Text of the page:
Positioning Yourself Well Through Student Loan Refinancing
The tips above can help significantly in your entrepreneurial quest. But if you’re still paying a hefty portion of your income towards your student loans, then that can continue to serve as a financial stumbling block. So, to further free up your cash flow, you may consider reducing your monthly student loan payments through refinancing.
When you refinance your student loans, you’re taking out a new loan with a new (hopefully lower) interest rate, new loan terms, and a new monthly payment.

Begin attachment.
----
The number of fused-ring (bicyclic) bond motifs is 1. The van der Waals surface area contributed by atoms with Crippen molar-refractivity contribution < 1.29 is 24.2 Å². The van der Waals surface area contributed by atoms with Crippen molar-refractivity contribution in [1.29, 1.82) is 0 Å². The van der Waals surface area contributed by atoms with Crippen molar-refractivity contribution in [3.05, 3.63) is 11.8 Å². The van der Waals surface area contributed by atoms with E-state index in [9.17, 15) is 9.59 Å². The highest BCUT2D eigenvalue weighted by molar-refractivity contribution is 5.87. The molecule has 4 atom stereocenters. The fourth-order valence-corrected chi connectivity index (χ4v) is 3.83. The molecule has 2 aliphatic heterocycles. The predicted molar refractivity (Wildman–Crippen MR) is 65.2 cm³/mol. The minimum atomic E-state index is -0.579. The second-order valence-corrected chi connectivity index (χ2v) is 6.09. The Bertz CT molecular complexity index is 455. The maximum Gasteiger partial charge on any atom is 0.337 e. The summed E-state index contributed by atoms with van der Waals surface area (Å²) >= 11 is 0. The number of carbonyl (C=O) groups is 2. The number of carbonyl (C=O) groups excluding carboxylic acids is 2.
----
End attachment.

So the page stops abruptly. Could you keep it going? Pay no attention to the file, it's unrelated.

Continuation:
If you have federal student loans, note that when you refinance with a private lender, you will lose access to some benefits like deferment or income-based repayment plans. But refinancing may allow you to streamline your student loan payments with one, easy-to-track monthly payment.
When you refinance with SoFi, there are no origination or application fees and no prepayment penalties. To see what you can save, you can use our student loan calculator. Applying is fast and easy, with a convenient online process.
Notice: SoFi refinance loans are private loans and do not have the same repayment options that the federal loan program offers such as Income Based Repayment or Income Contingent Repayment or PAYE. SoFi always recommends that you consult a qualified financial advisor to discuss what is best for your unique situation.